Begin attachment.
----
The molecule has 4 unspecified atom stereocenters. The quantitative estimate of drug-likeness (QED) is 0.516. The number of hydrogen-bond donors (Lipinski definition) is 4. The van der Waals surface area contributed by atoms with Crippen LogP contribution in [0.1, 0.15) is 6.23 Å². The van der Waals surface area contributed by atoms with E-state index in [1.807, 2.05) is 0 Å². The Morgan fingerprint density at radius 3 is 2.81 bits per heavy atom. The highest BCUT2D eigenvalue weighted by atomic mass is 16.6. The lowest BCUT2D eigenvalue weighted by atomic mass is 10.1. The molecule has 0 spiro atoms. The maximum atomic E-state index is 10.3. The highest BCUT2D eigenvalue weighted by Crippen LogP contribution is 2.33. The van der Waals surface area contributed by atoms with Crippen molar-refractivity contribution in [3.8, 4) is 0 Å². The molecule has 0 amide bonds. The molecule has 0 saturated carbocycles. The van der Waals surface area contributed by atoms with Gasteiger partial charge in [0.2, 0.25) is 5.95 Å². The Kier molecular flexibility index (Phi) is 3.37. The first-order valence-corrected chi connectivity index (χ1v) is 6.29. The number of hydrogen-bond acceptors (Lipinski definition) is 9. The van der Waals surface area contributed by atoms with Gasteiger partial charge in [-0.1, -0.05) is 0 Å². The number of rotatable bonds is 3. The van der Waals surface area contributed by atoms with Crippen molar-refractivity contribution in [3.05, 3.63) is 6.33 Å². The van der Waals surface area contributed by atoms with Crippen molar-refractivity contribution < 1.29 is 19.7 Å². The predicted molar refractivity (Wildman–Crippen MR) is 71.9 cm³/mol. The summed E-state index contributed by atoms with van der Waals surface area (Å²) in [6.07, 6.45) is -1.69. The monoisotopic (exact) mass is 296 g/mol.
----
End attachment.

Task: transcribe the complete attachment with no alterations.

The molecule has 4 unspecified atom stereocenters. The quantitative estimate of drug-likeness (QED) is 0.516. The number of hydrogen-bond donors (Lipinski definition) is 4. The van der Waals surface area contributed by atoms with Crippen LogP contribution in [0.1, 0.15) is 6.23 Å². The van der Waals surface area contributed by atoms with E-state index in [1.807, 2.05) is 0 Å². The Morgan fingerprint density at radius 3 is 2.81 bits per heavy atom. The highest BCUT2D eigenvalue weighted by atomic mass is 16.6. The lowest BCUT2D eigenvalue weighted by atomic mass is 10.1. The molecule has 0 spiro atoms. The maximum atomic E-state index is 10.3. The highest BCUT2D eigenvalue weighted by Crippen LogP contribution is 2.33. The van der Waals surface area contributed by atoms with Crippen molar-refractivity contribution in [3.8, 4) is 0 Å². The molecule has 0 amide bonds. The molecule has 0 saturated carbocycles. The van der Waals surface area contributed by atoms with Gasteiger partial charge in [0.2, 0.25) is 5.95 Å². The Kier molecular flexibility index (Phi) is 3.37. The first-order valence-corrected chi connectivity index (χ1v) is 6.29. The number of hydrogen-bond acceptors (Lipinski definition) is 9. The van der Waals surface area contributed by atoms with Gasteiger partial charge in [-0.1, -0.05) is 0 Å². The number of rotatable bonds is 3. The van der Waals surface area contributed by atoms with Crippen molar-refractivity contribution in [3.05, 3.63) is 6.33 Å². The van der Waals surface area contributed by atoms with Crippen molar-refractivity contribution < 1.29 is 19.7 Å². The predicted molar refractivity (Wildman–Crippen MR) is 71.9 cm³/mol. The summed E-state index contributed by atoms with van der Waals surface area (Å²) in [6.07, 6.45) is -1.69. The monoisotopic (exact) mass is 296 g/mol.